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World J Gastroenterol. Mar 21, 2006; 12(11): 1739-1742
Published online Mar 21, 2006. doi: 10.3748/wjg.v12.i11.1739
Role of bile acids, prostaglandins and COX inhibitors in chronic esophagitis in a mouse model
C Poplawski, D Sosnowski, A Szaflarska-Popławska, J Sarosiek, R McCallum, Z Bartuzi
C Poplawski, D Sosnowski, Department of Endoscopy, Nicolaus Copernicus University Torun Collegium Medicum, Bydgoszcz, Poland
A Szaflarska-Popławska, Clinic of Pediatric Allergology and Gastroenterology, Collegium Medium in Bydgoszcz Nicolus Copernicu University in Toruń, Poland
J Sarosiek, Department of Gastroenterology, Medical University of Bialystok , Poland
R McCallum, University of Kansas Medical Center, Kansas City, KS, United States
Z Bartuzi, Department of Endoscopy, Nicolaus Copernicus University Torun Collegium Medicum Bydgoszcz, Poland
Correspondence to: Cezary Poplawski, MD, PhD, Nicolaus Copernicus University Torun Collegium Medicum Endoscopy Department Bydgoszcz M.C. Sklodowskiej-Curie S 85-094 Bydgoszcz, Poland. cpoplawski@poczta.onet.pl
Received: August 19, 2005
Revised: August 27, 2005
Accepted: October 12, 2005
Published online: March 21, 2006

AIM: To develop a new experimental model of esophagitis that serves a complementary tool to clinical investigation in an insight into the mechanism of the damage to the esophagus mucosa by aggressive factors, and role of COX inhibitors in this process.

METHODS: The study was conducted in 56 male mice. Animals were divided into seven groups: (1) perfused with HCl, (2) perfused with HCl and physiologic concentration of pepsin (HCl/P), (3) perfused with similar HCl/P solution enriched with conjugated bile acids (glycho- and tauro-sodium salts) designated esophageal infusion catheter under the general anesthesia, (4) perfused as in group 2 treated with indometacin, (5) perfused as in group 2 treated with NS-398, (6) perfused as in group 3 treated with indometacin, and (7) perfused as in group 3 treated with NS-398. The esophagus was divided into 3 parts: upper, middle and lower. The PGE2 concentration was measured in all parts of esophagus using RIA method. Esophagus of sacrificed animals was macroscopically evaluated using a low power dissecting microscope (20×). Specimens, representing the most frequently seen changes were fixed, stained with H&E and assessed microscopically using the damage score, and inflammatory score.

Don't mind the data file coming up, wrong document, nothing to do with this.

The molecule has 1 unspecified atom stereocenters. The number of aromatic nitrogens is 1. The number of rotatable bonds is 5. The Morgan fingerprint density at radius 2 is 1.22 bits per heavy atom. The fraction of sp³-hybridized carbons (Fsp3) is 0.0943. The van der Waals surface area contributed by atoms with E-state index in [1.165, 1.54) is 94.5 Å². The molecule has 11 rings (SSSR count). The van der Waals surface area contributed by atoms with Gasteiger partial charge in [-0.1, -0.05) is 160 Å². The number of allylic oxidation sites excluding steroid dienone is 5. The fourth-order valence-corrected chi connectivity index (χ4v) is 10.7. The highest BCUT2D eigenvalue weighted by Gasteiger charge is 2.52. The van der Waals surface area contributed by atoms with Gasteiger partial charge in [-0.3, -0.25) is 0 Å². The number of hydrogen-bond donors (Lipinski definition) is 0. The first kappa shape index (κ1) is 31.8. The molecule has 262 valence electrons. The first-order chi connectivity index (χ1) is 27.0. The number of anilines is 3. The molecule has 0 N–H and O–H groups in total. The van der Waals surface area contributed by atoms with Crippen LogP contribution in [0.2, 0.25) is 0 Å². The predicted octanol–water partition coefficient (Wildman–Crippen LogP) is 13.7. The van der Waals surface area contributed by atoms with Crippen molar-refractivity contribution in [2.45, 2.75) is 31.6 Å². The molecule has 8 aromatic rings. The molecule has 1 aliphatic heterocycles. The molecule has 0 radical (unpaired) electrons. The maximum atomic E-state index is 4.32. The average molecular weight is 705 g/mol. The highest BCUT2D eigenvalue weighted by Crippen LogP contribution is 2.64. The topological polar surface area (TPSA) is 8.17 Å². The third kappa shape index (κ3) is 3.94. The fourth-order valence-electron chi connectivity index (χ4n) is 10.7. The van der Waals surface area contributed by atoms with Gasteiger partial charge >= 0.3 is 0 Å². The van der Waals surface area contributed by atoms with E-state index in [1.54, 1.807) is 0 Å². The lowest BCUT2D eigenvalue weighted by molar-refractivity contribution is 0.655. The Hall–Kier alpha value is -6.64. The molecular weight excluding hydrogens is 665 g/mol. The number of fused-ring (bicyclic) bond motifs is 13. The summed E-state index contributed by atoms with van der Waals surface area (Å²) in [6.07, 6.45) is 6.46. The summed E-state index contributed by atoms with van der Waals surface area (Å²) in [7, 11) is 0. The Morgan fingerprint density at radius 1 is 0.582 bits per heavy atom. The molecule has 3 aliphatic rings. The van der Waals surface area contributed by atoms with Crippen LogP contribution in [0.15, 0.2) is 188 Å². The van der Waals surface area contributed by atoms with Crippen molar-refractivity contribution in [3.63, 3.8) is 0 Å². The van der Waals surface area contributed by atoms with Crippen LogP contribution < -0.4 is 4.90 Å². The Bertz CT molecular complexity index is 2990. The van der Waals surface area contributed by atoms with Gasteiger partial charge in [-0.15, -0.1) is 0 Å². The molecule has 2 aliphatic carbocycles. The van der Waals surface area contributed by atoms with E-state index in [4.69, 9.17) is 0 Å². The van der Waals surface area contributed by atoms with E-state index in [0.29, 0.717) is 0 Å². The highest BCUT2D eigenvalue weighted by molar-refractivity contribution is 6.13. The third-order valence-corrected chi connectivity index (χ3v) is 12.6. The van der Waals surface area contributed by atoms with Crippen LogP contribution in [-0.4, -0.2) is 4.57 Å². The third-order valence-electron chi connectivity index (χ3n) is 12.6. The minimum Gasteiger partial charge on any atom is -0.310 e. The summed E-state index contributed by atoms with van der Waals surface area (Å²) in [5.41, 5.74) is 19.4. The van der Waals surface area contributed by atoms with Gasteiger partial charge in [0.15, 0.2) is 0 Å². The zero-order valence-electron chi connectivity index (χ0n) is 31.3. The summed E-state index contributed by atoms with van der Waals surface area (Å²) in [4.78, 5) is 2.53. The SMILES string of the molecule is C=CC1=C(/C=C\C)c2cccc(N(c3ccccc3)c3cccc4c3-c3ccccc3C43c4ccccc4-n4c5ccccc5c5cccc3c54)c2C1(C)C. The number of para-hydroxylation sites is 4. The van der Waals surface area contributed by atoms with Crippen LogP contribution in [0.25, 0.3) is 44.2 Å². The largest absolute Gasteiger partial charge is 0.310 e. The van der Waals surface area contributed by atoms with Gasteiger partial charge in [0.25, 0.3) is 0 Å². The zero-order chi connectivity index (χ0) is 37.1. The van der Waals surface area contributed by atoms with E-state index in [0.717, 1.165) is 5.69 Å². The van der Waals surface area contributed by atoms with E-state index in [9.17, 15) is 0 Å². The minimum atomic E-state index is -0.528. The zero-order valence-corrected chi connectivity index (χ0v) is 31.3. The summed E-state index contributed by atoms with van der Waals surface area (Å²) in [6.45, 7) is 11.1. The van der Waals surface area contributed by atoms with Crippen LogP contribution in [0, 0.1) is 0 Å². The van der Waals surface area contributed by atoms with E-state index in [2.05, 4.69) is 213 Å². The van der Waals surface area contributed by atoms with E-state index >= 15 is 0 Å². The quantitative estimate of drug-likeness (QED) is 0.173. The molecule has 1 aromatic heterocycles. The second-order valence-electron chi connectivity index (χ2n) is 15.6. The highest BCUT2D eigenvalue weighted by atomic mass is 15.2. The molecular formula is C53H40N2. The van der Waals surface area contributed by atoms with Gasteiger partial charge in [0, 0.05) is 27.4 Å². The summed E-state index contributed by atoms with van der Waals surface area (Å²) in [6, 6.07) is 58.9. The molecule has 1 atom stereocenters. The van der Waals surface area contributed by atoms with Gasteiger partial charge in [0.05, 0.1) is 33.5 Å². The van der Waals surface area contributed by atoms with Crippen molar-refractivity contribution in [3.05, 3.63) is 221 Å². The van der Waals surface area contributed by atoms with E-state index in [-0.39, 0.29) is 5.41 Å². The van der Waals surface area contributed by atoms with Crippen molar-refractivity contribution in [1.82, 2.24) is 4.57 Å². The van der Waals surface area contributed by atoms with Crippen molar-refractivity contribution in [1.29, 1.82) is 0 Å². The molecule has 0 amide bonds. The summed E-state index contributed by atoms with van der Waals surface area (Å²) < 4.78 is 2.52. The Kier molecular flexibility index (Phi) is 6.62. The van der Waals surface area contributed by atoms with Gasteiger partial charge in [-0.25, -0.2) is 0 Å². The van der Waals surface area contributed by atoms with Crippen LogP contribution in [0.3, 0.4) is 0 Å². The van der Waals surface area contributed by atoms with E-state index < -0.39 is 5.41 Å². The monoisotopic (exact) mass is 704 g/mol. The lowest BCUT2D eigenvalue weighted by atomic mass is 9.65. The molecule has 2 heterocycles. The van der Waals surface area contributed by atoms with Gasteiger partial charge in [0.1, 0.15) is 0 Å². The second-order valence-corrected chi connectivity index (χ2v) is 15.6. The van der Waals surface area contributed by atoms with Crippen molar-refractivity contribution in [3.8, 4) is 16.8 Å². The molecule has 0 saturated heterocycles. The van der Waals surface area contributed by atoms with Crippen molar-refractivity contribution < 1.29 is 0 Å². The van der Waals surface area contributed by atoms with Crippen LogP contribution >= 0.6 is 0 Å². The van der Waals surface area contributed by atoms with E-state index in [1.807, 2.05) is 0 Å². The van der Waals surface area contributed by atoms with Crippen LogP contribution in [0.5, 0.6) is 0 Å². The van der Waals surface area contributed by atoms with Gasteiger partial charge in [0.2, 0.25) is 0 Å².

RESULTS: The macroscopic changes were significantly severer in HCl/P than those in HCl animals (77%) and in HCl/P/BA group (43%). In HCl/P NS-398 group we noticed significantly less changes than those in not treated group (42%) and in analogical group treated with indomethacine (45%). In HCl/P/BA INDO group we observed significantly severer changes than that in not treated group (52%). We noticed less changes in HCl/P NS-398 than that in group with indomethacine (46%). In HCl/P/BA NS-398 group we had less changes than that in indometacin group (34%). The microscopic changes observed in HCl/P/BA INDO group were severer than that in not treated group (48%). Esophagitis index in HCl group was significantly lower than in HCl/P and also HCl/P/BA group (32% and 33 %). In HCl/P/BA/INDO group the esophagitis surface was larger than that in not treated group (33%). In HCL/P group the surface of esophagus with ulceration was significantly larger (10-fold) than that in HCl/P/BA group. The PGE2 concentration was significantly higher in HCl/P group than in HCl/P/BA group. The PGE2 concentration in lower part of esophagus was also significantly higher in middle than those in HCl and HCl/P/BA groups. In upper part of esophagus the PGE2 concentration was significantly higher in HCl/P/BA group than that in group treated with indomethacine (46%). We also observed higher PGE2 concentration in middle part of esophagus in HCl/P/BA group than those in group treated with indomethacine and in group treated with indometacin and NS-398 (by 52% and 43% respectively).

CONCLUSION: Pepsin is the pivotal factor in the development of chronic esophageal injury. Bile acids diminish chronic esophageal injury induced by HCl/P, indicating its potential negative impact on pepsin proteolytic potential, pivotal for mucosal injury in low pH. The role of selective COX inhibitors is still unclear, and needs more investigations. This novel chronic experimental esophagitis is an excellent model for further study on the role of cytokines in genetically modified animals.

Keywords: Bile acids, Prostaglndins, Oesophagitis mouse model